Photo Courtesy of Boréale
Today’s review is one I intended to write several months ago but with reformatting the blog and catching up with life, it ended up on the back burner far too long. This long awaited review -for me, anyways- is Boréale’s IPA.
I must admit that my beer travels to Quebec usually take me to the SAQ (the LCBO’s equivalent in Quebec) but when I end up buying beer at the supermarket, I stand before a 4’ to 8’ section of craft beers and take forever deciding which one(s) I’ll drink/try next. Quebec convenience and grocery stores are home to many craft brews and it’s something I wish Ontario would get on board with.
I only rediscovered Boréale a few months ago when my work in advertising took me to their head office in Blainville, QC and the Marketing Director for the brand, suggested I try their IPA.
Released in 2012, it never crossed my mind to buy it for the very simple reason that although Boréale is a microbrewery, you are more likely to find it in the regular beer section of your Quebec grocery stores because it’s considered a regular sku, in other words, allowing permanent shelf space for other microbreweries that haven’t yet proven themselves is not common practice for retail chains -understandably. Filled with guilt and a curious mind, I picked up a 6 pack and enjoyed it so much that I downed 2 that very same night.
Look: This IPA is not filtered so it pours a little bit cloudy, but it’s nonetheless beautiful. A rich amber colour topped with generous head, will have you taking it to your lips in no time.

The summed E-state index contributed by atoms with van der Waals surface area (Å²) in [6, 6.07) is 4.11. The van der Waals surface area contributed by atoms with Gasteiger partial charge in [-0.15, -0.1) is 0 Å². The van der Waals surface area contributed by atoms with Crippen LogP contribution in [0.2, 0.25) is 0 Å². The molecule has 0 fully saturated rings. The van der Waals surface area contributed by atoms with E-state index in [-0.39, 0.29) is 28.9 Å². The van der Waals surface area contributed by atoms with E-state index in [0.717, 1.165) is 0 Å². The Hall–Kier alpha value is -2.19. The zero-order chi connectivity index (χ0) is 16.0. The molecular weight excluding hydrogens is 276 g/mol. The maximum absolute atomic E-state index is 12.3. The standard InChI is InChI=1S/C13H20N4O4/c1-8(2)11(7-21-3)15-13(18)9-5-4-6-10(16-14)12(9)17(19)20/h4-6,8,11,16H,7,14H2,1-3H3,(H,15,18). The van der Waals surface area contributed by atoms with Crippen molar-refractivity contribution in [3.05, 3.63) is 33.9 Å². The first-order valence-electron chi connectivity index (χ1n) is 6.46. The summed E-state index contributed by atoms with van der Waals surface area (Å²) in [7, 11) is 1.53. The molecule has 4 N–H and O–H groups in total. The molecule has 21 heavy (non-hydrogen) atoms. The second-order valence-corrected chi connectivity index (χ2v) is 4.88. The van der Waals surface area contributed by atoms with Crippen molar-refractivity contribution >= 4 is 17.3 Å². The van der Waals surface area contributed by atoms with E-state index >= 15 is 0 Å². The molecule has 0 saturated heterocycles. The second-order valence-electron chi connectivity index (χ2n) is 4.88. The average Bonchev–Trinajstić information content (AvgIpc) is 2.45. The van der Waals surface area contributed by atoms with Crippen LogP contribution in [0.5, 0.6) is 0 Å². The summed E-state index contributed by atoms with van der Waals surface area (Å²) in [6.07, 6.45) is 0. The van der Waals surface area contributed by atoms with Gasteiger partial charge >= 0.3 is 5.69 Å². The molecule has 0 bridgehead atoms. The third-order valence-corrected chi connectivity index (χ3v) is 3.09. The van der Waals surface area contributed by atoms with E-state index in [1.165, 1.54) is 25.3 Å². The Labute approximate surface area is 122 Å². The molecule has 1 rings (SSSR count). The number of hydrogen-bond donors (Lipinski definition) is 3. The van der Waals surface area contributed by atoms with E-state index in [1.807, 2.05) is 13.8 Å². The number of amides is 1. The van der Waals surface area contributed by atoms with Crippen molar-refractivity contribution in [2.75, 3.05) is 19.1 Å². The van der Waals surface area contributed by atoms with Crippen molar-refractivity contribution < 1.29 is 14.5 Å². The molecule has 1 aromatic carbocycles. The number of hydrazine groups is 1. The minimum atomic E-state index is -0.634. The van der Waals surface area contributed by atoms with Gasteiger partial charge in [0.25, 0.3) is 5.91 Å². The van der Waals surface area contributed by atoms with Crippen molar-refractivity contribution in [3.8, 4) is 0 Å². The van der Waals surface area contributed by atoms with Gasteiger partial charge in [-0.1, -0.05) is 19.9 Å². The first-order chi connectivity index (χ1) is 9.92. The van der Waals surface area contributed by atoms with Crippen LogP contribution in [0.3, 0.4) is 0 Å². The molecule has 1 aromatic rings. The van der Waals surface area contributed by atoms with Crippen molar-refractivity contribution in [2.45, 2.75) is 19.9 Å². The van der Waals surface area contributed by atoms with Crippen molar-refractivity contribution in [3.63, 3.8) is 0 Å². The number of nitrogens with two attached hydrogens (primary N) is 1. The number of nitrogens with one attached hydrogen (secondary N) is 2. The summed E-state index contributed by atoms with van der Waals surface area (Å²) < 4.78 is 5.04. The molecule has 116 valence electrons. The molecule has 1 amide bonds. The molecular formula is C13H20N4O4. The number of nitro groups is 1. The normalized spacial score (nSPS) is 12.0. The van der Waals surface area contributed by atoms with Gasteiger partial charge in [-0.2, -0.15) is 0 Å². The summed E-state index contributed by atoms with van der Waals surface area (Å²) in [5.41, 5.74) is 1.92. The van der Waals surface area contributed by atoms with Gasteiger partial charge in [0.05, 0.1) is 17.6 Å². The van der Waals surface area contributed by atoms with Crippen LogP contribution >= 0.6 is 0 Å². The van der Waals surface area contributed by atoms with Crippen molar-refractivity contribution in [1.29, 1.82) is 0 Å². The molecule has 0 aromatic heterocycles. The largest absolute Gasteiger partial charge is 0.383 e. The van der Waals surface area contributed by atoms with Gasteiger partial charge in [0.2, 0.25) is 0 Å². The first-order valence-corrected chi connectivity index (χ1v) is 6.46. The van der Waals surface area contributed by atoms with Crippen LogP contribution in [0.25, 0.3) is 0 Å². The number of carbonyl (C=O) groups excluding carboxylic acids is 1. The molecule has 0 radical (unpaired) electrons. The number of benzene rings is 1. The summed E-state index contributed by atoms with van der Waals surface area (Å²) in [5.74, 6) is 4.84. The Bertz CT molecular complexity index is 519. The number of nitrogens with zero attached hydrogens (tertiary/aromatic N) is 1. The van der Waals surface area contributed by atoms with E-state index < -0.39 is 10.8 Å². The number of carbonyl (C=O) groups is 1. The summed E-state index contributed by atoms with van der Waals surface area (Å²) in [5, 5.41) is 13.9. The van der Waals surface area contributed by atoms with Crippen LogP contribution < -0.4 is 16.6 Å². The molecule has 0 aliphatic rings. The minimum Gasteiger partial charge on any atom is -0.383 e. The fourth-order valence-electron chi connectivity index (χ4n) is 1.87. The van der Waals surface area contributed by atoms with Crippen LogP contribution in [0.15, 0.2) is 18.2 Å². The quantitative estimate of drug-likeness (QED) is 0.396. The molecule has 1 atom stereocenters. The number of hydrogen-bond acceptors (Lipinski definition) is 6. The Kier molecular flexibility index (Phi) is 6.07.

Smell: Rich with hops and citrus with a hint of toffee. Well done.
Taste: What a pleasant surprise. Boréale knocked this one out of the park. I think that somewhere in the macro brewery section of Quebec grocery stores, I forgot that a handful of breweries, like McAuslan and Boréale, who have elbowed their way on valuable shelf space amongst the “big” boys”, never lost sight of their vocation; to brew fantastic beer. The hops kicked in immediately with a great balance of bitterness and citrus. A little pine, a little sweetness like that of apricot and some malt complete the tasting experiment. Well done
Finish: It has a medium feel with decent carbonation and just a right amount bitterness.
Context: Spot on.
Repeater: It’s about accessibility. If you live in Quebec, Boréale IPA is widely available, in single or 4 pack can format, single or 6-pack 330ml bottles, is well priced and well distributed, whereas other Canadian outstanding IPAs, such as Le Castor, Red Racer or Lone Pine, are either not sold in Quebec or simply not as accessible nor available in convenient formats. Guests coming over for supper and IPA is needed? Boréale IPA will certainly spark conversation and pair well.
SPECIAL NOTE: Boréale beers are now available in cans!
Pairing: Spicy foods like Indian, Mexican, or a great stew
Price: $9.99 for a 6-pack
Beer type: IPA
Brewery: Les Brasseurs du Nord (Boreale)
Country / Region: Blainville Quebec
That’s it for this week… Cheers!